AM: Not really – I just tried to get better on my instrument and get more overview over the fretboard. I didn’t really think about style too much. Later on I became more concerned about my “style” – but this is an ongoing process...
GC: How did you develop your vocabulary for improvisation? Was it mostly concepts you learned at school, or did you learn a lot from transcribing other players as well?
AM: Probably a mix of both. I had some good teachers and I did a fair amount of transcribing. But I also came up with my own “concepts” or “solutions”.
GC: Has working with drummer Terry Bozzio had an influence on your playing or writing?
AM: Definitely yes! Terry is such a unique drummer – he has all these different sounds and some of them are very unorthodox, like for instance his chromatic piccolo toms. He can actually play melodies with me in unison. So whenever I write something for him I try to come up with something that fits his style and his sounds. Sometimes I do achieve this goal.
GC: I've read that Frank Zappa and Allan Holdsworth have been big influences on you. How exactly did they impact your playing and writing?
AM: Holdsworth just blew me away with his choice of notes and his chords. I tried to figure out what he is doing by transcribing and learning some of his solos. I really like that his lines are kind of unpredictable but still just awesome melodies.
And for me Zappa was the counterpart – the rhythmical challenge of his composition, his way of orchestrating/arranging. I tried to combine these two approaches on my first album “Featuring Ourselves” (which is out of print).
GC: Any chance "Featuring Ourselves" will be re-released?
AM: I won’t re-manufacture it but I am considering to put it up on the Abstract Logix download site. Right now I am in the process of dealing with the legal issues (not all compositions on this album are mine). As soon as the clearance is done I will put it up as a digital download.
GC: Are there any other guitarists around today that you admire?
AM: There are a lot, but Ben Monder should be mentioned first – he is so unique and deserves much more attention.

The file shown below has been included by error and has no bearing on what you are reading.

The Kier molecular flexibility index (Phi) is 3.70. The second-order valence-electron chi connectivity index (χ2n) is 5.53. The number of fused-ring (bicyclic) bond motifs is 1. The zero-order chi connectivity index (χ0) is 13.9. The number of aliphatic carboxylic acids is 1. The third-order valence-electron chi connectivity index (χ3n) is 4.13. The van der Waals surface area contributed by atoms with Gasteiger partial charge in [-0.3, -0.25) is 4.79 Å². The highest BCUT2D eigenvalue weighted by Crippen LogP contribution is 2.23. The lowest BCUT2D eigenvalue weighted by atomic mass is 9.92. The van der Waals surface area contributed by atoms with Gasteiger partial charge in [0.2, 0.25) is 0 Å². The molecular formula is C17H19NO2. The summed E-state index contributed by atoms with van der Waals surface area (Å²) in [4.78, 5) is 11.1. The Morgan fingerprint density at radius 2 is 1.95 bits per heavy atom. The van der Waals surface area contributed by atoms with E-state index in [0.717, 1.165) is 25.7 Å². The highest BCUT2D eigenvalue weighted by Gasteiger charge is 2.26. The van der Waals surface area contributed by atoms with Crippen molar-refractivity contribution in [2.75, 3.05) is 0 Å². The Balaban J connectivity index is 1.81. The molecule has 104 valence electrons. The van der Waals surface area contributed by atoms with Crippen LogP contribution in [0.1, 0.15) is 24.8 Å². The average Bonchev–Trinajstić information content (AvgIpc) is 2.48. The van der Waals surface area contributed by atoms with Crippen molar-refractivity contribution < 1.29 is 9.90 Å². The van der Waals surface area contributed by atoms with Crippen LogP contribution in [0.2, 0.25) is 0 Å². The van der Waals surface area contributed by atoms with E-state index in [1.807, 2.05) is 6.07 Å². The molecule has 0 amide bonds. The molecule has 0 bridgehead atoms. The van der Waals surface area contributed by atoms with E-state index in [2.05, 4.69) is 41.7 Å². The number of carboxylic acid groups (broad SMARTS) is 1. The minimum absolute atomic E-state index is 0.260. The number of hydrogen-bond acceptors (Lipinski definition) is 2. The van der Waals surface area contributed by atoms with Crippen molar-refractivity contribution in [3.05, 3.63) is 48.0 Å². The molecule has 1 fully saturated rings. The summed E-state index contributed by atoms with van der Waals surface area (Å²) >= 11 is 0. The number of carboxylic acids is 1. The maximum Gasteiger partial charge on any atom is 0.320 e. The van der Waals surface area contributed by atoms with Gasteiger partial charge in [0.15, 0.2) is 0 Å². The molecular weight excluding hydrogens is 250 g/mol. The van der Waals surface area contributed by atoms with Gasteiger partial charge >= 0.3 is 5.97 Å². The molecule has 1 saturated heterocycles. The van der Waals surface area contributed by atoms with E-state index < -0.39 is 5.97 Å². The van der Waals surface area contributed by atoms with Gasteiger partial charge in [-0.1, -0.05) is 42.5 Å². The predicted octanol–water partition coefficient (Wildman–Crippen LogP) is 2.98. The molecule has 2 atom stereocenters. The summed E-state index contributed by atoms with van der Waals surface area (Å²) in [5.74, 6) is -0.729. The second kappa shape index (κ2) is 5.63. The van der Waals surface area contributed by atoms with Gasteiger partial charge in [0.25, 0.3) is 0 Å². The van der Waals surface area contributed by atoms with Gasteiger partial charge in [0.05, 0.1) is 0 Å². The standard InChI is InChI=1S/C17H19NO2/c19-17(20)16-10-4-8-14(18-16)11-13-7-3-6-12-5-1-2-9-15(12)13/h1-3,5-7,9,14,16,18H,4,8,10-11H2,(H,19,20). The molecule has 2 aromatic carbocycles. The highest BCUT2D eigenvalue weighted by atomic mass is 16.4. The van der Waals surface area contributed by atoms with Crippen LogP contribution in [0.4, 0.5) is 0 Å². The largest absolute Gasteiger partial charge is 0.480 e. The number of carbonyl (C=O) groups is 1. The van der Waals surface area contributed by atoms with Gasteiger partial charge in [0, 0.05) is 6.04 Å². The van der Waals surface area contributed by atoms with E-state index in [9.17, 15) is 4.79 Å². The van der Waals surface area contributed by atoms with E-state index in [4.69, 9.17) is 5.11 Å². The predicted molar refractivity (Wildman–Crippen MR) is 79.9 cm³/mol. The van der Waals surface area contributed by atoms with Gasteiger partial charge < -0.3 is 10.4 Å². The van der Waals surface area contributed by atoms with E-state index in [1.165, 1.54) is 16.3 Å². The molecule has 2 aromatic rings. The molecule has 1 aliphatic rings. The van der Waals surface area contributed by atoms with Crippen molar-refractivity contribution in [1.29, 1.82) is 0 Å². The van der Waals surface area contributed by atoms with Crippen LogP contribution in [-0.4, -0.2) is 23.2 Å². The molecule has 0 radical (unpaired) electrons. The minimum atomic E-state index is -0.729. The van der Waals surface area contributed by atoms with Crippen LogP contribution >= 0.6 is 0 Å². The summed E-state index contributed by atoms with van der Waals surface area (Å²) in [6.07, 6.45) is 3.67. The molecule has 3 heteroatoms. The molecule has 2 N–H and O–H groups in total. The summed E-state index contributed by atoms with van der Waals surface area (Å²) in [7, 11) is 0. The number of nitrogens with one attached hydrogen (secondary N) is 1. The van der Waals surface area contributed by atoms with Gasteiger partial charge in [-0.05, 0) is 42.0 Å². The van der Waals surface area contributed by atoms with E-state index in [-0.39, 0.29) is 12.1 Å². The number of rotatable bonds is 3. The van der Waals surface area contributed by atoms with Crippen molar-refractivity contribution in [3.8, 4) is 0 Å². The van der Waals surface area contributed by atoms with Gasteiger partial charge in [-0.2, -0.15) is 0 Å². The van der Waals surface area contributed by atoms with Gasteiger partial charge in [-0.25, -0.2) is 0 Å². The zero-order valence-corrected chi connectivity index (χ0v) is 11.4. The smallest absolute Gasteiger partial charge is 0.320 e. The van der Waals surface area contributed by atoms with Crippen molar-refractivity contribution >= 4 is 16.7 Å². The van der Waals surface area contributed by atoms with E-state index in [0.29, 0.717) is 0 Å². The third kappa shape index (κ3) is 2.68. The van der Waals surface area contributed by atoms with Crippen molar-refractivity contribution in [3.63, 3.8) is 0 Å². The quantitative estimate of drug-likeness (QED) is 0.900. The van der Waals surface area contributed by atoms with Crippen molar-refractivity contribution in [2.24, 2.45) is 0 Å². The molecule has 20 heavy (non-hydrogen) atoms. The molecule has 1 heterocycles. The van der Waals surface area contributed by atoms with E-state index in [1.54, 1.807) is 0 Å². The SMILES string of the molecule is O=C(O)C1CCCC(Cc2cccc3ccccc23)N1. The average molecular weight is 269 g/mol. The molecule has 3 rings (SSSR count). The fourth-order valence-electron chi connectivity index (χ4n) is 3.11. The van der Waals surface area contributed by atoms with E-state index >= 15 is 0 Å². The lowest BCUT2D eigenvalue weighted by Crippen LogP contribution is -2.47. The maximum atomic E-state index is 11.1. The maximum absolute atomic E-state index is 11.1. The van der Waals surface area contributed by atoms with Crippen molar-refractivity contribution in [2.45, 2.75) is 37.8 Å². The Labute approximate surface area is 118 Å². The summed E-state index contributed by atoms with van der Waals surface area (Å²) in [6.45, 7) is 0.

GC: How did your guest appearance on Hugh Ferguson's latest album come about? (Alex takes a solo on the track "Total Distraction" from Ferguson's "A.D.D." album)
AM: Hugh mastered one track of mine for the Shawn Lane tribute album that never came out (at least until now). When I moved to LA I got in touch with him, we became friends. Hugh helped me with my website and was overall very supportive to me. He asked me if I wanted to play a guest solo on his CD and I gladly did it.
GC: So what's next? Any new projects or live dates coming up?
AM: Live: on Nov. 8th and Dec 13th, 2006 I’ll play with Marco Minnemann, JK Kleutgens and Antti Kotikoski at the Baked Potato. In January 2007 I’ll be in Japan with Terry Bozzio and Doug Lunn.
There are more tours planned with Terry and Doug but nothing is confirmed yet. In August 2007 we will play at the Zappanale festival near Berlin, Germany. CDs: I am working on a new CD with Terry and Doug – this year we went to the studio and jammed for a whole day and now it is up to me to edit this material, compose around, etc...
Also I want to make a CD where I use the “compose” around concept and apply it to different drummers. So far I have material from Terry, Marco Minnemann, Mario Lackner, but I already asked a couple of other well known drummers and they will give me some material as well.